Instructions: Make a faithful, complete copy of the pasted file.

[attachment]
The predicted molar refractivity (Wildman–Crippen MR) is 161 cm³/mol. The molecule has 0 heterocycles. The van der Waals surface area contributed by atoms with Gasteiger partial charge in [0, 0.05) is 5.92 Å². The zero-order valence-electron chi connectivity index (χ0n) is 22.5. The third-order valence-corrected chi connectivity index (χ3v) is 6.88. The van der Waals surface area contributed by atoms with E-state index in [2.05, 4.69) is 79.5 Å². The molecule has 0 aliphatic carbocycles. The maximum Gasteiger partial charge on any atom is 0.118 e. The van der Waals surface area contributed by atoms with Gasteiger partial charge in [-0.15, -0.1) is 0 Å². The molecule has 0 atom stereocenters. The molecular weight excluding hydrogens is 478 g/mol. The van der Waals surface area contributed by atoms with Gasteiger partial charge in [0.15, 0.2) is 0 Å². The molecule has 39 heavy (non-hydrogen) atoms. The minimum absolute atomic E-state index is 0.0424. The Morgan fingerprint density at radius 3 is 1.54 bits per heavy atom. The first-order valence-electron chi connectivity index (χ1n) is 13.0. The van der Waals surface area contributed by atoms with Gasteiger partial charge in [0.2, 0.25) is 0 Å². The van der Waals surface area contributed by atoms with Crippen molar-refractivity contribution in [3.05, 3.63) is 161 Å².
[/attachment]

The predicted molar refractivity (Wildman–Crippen MR) is 161 cm³/mol. The molecule has 0 heterocycles. The van der Waals surface area contributed by atoms with Gasteiger partial charge in [0, 0.05) is 5.92 Å². The zero-order valence-electron chi connectivity index (χ0n) is 22.5. The third-order valence-corrected chi connectivity index (χ3v) is 6.88. The van der Waals surface area contributed by atoms with E-state index in [2.05, 4.69) is 79.5 Å². The molecule has 0 aliphatic carbocycles. The maximum Gasteiger partial charge on any atom is 0.118 e. The van der Waals surface area contributed by atoms with Gasteiger partial charge in [-0.15, -0.1) is 0 Å². The molecule has 0 atom stereocenters. The molecular weight excluding hydrogens is 478 g/mol. The van der Waals surface area contributed by atoms with Gasteiger partial charge in [0.15, 0.2) is 0 Å². The molecule has 39 heavy (non-hydrogen) atoms. The minimum absolute atomic E-state index is 0.0424. The Morgan fingerprint density at radius 3 is 1.54 bits per heavy atom. The first-order valence-electron chi connectivity index (χ1n) is 13.0. The van der Waals surface area contributed by atoms with Gasteiger partial charge in [0.2, 0.25) is 0 Å². The van der Waals surface area contributed by atoms with Crippen molar-refractivity contribution in [3.05, 3.63) is 161 Å².